One sentence in Indiana House Bill 1003 has divided Indiana state government: “Provides scholarships to low income students to pay the costs of tuition and fees at a public or private elementary school or high school that charges tuition.”
That phrase in the “voucher bill,” which would for the first time extend taxpayer dollars to pay for education in private schools, along with House Bill 1002, the “charter schools bill,” which would create more charter schools even though the majority of them are failing, has sent Republicans fuming into one corner and Democrats across state lines into another.
While Indiana Gov. Mitch Daniels and other proponents of his education reform package say the voucher and charter bills would fix underperforming public schools, critics of the legislation take issue with that argument for several reasons.
Under the voucher bill, known as School Scholarships, a student can apply for $4,500 in tuition assistance to attend a private or parochial (religious) school. A student who resides in one school district can attend a school in another district, provided the receiving school has open enrollment.
Lawrence finds bills lacking
Lawrence Township Schools found that if the voucher and charter school bills passed it would cost their and other public districts millions of dollars. For example, in the 2009-2010 school term, 214 students returned from a charter school to the Metropolitan School District of Lawrence Township; another 78 students started at a charter school, but returned to Lawrence Township after “count day” at the start of the school term.
Total loss in revenue for Lawrence Township Schools because of students leaving for charter schools and students subsequently returning to the district: $435,992. Opponents of the charter bill also contend that many charter schools are not doing so good.
According to a 2009 Stanford University study, 37 percent of charter school students performed significantly below traditional students, 46 percent of charter school students demonstrated no significant difference in performance, and 17 percent of charter school students performed significantly better than traditional students. In Marion County, almost three-fourths of charter schools are not performing adequately.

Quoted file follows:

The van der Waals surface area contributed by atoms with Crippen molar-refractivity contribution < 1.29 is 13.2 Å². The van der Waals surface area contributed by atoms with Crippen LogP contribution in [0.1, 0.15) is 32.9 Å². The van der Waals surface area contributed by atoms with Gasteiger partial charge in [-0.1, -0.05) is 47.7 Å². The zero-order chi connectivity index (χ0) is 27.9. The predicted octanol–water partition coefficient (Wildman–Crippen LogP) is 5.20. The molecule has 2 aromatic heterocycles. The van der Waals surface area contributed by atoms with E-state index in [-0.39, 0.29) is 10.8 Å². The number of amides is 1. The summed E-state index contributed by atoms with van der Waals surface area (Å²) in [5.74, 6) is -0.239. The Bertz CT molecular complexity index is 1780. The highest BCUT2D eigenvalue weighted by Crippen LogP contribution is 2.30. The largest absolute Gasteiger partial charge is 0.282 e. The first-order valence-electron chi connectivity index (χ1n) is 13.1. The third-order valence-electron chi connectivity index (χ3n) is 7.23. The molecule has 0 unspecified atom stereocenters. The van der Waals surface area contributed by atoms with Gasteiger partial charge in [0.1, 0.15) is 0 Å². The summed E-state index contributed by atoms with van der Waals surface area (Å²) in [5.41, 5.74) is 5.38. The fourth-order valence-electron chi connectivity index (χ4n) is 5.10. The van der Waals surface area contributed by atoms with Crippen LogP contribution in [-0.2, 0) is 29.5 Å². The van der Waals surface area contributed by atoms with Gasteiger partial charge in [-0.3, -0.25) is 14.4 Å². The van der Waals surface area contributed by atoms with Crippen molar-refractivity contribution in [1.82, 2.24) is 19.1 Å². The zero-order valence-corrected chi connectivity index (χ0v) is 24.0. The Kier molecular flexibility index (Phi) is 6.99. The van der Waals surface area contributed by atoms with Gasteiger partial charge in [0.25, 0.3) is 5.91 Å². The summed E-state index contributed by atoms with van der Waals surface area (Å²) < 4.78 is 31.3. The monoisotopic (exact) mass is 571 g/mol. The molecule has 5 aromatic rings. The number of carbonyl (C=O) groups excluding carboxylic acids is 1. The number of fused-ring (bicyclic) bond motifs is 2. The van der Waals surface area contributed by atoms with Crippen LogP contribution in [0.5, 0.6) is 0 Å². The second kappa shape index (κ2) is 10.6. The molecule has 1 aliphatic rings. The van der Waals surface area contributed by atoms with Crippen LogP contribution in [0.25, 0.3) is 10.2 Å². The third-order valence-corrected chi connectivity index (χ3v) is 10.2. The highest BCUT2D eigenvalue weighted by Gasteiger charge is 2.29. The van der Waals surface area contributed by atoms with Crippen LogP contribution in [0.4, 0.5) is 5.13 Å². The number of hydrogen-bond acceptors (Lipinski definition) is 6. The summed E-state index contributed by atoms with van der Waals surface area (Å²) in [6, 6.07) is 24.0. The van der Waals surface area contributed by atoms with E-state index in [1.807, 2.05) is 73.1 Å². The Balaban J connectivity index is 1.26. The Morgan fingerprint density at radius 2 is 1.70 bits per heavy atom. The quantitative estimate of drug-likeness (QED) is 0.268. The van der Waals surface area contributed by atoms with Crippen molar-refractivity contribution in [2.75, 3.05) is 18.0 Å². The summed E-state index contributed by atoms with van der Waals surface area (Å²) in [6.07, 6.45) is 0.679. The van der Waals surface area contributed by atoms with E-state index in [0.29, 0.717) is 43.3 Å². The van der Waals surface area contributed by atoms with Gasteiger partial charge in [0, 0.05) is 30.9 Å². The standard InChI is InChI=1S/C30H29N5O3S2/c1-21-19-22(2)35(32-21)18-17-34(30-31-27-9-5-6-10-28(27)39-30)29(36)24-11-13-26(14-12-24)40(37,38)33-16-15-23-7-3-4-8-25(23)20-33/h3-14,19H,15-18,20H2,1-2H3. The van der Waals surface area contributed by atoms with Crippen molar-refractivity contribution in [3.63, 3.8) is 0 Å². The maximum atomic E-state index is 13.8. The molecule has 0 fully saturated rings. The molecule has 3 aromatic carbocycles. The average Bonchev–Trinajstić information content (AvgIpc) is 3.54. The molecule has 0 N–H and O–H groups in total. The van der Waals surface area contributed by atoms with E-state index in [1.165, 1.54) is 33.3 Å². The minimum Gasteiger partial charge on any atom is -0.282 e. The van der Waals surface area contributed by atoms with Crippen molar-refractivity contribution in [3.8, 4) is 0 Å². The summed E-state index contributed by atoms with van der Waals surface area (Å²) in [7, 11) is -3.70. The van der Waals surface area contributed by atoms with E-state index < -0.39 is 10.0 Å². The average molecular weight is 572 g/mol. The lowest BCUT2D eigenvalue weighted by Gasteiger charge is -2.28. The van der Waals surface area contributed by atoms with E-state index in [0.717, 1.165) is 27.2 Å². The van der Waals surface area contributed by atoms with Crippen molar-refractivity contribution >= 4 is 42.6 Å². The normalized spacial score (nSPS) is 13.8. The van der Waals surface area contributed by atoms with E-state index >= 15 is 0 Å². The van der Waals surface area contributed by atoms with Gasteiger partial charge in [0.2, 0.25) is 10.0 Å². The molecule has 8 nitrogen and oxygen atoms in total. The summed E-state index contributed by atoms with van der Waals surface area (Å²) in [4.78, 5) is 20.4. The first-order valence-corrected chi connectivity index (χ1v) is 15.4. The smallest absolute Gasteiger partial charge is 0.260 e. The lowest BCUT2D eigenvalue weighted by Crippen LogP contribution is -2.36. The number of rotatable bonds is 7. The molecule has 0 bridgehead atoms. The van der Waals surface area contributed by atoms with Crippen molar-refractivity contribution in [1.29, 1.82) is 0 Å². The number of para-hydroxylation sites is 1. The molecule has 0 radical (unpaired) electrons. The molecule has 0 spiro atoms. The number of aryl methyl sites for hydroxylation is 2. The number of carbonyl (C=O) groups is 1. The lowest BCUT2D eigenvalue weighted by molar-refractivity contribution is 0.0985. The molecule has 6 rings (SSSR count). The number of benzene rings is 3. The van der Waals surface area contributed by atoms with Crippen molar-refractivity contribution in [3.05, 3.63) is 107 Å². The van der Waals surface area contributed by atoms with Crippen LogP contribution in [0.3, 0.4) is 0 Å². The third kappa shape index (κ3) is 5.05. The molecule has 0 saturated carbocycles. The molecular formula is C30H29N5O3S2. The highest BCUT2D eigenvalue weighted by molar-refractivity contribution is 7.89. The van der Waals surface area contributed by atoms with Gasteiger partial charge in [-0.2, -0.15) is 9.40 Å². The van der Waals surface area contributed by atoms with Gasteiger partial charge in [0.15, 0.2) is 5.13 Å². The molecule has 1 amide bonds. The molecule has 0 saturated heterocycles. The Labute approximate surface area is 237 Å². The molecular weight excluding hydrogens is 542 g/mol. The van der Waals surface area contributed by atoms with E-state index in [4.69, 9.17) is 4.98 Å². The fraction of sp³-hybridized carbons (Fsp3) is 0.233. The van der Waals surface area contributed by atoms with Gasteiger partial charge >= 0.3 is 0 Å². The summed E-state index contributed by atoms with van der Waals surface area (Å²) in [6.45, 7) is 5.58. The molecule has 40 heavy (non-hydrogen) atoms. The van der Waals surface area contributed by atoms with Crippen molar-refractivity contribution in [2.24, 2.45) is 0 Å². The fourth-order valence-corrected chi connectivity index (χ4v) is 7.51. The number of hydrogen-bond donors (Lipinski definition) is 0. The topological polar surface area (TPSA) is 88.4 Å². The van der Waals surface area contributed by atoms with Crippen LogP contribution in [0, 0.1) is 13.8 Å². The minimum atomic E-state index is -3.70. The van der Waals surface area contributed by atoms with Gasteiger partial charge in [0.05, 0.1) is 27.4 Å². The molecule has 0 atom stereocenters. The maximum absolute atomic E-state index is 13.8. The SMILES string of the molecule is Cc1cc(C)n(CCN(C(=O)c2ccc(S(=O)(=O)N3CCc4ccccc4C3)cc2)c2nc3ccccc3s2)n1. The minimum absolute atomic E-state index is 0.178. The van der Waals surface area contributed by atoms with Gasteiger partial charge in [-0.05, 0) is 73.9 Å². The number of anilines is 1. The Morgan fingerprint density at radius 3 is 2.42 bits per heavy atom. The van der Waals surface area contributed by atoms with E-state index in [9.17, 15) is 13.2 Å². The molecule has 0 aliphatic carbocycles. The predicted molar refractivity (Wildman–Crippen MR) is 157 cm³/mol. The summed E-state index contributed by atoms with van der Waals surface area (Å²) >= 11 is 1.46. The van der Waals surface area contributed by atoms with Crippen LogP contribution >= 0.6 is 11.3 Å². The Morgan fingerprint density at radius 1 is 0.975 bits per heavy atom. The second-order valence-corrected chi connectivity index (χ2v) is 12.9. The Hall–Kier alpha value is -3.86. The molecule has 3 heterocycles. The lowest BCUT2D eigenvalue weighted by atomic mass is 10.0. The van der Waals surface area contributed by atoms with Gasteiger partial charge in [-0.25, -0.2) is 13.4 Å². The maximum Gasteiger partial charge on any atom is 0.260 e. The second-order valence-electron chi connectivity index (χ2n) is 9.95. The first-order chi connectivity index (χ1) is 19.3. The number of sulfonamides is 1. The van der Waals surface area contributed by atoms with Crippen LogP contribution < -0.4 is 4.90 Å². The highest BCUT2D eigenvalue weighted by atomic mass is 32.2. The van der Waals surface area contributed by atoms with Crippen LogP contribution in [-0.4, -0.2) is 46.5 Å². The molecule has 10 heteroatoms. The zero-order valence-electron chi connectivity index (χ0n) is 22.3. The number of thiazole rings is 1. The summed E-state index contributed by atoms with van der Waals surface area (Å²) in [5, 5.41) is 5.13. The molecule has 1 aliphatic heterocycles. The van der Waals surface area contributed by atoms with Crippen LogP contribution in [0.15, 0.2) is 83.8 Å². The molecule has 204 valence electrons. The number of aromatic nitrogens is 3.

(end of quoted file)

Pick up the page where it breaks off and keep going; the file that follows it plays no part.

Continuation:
Lawrence Township Schools reported in a parental guide entitled “School Choice: What does it mean?” that 14 of 20 charter schools in Marion County who participated in a survey did not make the Adequate Yearly Progress (AYP) standard that is required by state education guidelines.
The charter school bill would remove caps on the number of charters that could be established; create a charter school board; expand who could sponsor a charter; permit charters to rent a public school building for $1 per year while the district would still have to maintain parts of a school that is used by a charter.
Vouchers would cost millions
The voucher bill, called “Student Scholarships,” is even more contentious.” Opponents of that bill vehemently object to the legislation’s provision that would take money from public schools and give it to private schools. As it stands now, the bill would let a family of four with an income of nearly $102,000 to qualify for vouchers.
“According to what we’ve seen written in the bill, if one percent of eligible IPS students accept the voucher, our district would lose $2.5 million,” said Indianapolis Public Schools spokeswoman Mary Louise Bewley. Language in the voucher bill also would take money from IPS and other districts and redistribute it to charter schools for transportation, Bewley noted.
“We are not against charter transportation funding but against taking it from us. The bill would seriously impact our ability to transport students to ex-curricular activities and continue other funding such as art programs. Now I’m speaking as a parent,” said Bewley, whose son attends IPS’ Arsenal Technical High School.
IPS Board President Elizabeth Gore agreed. “It would reduce our state funds and severely impact the education that we are able to offer,” said Gore. “It would also leave us with some of the ones who need the most help and we would not have the funds to help them. We just know that this bill is an unsound public policy and would basically undercut our ability to educate.” Bewley said the charter and voucher bills would push IPS’ deficit to $20 million.
At Recorder press time, House Minority Leader Pat Bauer, a Democrat had met to see if a solution could be worked out.
“The funding formula change would have a devastating effect on us,” said IPS spokeswoman Kim Hooper. “It would further penalize urban districts that have lost some of their students and force them to cut several popular education programs, such as magnet options.”
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